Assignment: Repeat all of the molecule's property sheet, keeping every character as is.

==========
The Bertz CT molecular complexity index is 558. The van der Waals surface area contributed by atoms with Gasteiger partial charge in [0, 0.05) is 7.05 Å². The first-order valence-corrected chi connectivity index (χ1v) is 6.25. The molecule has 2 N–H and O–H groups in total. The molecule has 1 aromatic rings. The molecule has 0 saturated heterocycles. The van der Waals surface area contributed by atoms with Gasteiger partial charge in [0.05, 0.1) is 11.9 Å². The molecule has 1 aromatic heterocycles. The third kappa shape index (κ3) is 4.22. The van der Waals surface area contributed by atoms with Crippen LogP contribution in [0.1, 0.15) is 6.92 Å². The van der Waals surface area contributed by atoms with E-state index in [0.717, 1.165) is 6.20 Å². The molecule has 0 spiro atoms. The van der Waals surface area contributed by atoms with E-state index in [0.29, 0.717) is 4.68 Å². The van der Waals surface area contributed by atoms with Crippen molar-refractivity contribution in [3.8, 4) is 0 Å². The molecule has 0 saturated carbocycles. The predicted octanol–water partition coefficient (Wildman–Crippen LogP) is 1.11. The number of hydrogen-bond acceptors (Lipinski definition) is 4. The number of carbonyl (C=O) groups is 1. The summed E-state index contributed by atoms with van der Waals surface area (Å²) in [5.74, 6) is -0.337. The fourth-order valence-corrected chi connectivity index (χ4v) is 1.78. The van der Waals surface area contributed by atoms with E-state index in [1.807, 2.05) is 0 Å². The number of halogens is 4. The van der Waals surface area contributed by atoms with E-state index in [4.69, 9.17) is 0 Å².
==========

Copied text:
The Bertz CT molecular complexity index is 558. The van der Waals surface area contributed by atoms with Gasteiger partial charge in [0, 0.05) is 7.05 Å². The first-order valence-corrected chi connectivity index (χ1v) is 6.25. The molecule has 2 N–H and O–H groups in total. The molecule has 1 aromatic rings. The molecule has 0 saturated heterocycles. The van der Waals surface area contributed by atoms with Gasteiger partial charge in [0.05, 0.1) is 11.9 Å². The molecule has 1 aromatic heterocycles. The third kappa shape index (κ3) is 4.22. The van der Waals surface area contributed by atoms with Crippen LogP contribution in [0.1, 0.15) is 6.92 Å². The van der Waals surface area contributed by atoms with E-state index in [0.717, 1.165) is 6.20 Å². The molecule has 0 spiro atoms. The van der Waals surface area contributed by atoms with E-state index in [0.29, 0.717) is 4.68 Å². The van der Waals surface area contributed by atoms with Crippen molar-refractivity contribution in [3.8, 4) is 0 Å². The molecule has 0 saturated carbocycles. The predicted octanol–water partition coefficient (Wildman–Crippen LogP) is 1.11. The number of hydrogen-bond acceptors (Lipinski definition) is 4. The number of carbonyl (C=O) groups is 1. The summed E-state index contributed by atoms with van der Waals surface area (Å²) in [5.74, 6) is -0.337. The fourth-order valence-corrected chi connectivity index (χ4v) is 1.78. The van der Waals surface area contributed by atoms with E-state index in [1.807, 2.05) is 0 Å². The number of halogens is 4. The van der Waals surface area contributed by atoms with E-state index in [4.69, 9.17) is 0 Å².